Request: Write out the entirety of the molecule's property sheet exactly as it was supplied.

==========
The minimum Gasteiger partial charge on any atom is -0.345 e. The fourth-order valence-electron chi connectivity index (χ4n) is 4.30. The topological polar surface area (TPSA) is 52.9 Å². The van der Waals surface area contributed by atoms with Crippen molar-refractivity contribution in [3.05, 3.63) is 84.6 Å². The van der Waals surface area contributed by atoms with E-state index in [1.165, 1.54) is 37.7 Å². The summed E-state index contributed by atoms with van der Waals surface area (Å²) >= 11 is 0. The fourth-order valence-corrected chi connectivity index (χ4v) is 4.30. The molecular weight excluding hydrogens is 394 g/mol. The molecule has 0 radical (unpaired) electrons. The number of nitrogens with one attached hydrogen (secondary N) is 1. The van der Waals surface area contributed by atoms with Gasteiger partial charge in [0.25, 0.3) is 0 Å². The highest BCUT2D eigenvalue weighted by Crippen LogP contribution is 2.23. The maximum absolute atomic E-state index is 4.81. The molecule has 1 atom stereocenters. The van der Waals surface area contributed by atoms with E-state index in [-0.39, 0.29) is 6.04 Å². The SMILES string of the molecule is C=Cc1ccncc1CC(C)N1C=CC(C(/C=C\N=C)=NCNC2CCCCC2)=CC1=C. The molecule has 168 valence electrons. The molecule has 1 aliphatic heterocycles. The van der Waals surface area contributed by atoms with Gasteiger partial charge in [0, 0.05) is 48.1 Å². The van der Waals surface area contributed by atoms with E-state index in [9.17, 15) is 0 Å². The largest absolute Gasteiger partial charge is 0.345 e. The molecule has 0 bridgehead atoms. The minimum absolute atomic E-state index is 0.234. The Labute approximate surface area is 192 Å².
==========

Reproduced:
The minimum Gasteiger partial charge on any atom is -0.345 e. The fourth-order valence-electron chi connectivity index (χ4n) is 4.30. The topological polar surface area (TPSA) is 52.9 Å². The van der Waals surface area contributed by atoms with Crippen molar-refractivity contribution in [3.05, 3.63) is 84.6 Å². The van der Waals surface area contributed by atoms with E-state index in [1.165, 1.54) is 37.7 Å². The summed E-state index contributed by atoms with van der Waals surface area (Å²) >= 11 is 0. The fourth-order valence-corrected chi connectivity index (χ4v) is 4.30. The molecular weight excluding hydrogens is 394 g/mol. The molecule has 0 radical (unpaired) electrons. The number of nitrogens with one attached hydrogen (secondary N) is 1. The van der Waals surface area contributed by atoms with Gasteiger partial charge in [0.25, 0.3) is 0 Å². The highest BCUT2D eigenvalue weighted by Crippen LogP contribution is 2.23. The maximum absolute atomic E-state index is 4.81. The molecule has 1 atom stereocenters. The van der Waals surface area contributed by atoms with E-state index in [-0.39, 0.29) is 6.04 Å². The SMILES string of the molecule is C=Cc1ccncc1CC(C)N1C=CC(C(/C=C\N=C)=NCNC2CCCCC2)=CC1=C. The molecule has 168 valence electrons. The molecule has 1 aliphatic heterocycles. The van der Waals surface area contributed by atoms with Gasteiger partial charge in [0, 0.05) is 48.1 Å². The van der Waals surface area contributed by atoms with E-state index in [9.17, 15) is 0 Å². The largest absolute Gasteiger partial charge is 0.345 e. The molecule has 0 bridgehead atoms. The minimum absolute atomic E-state index is 0.234. The Labute approximate surface area is 192 Å².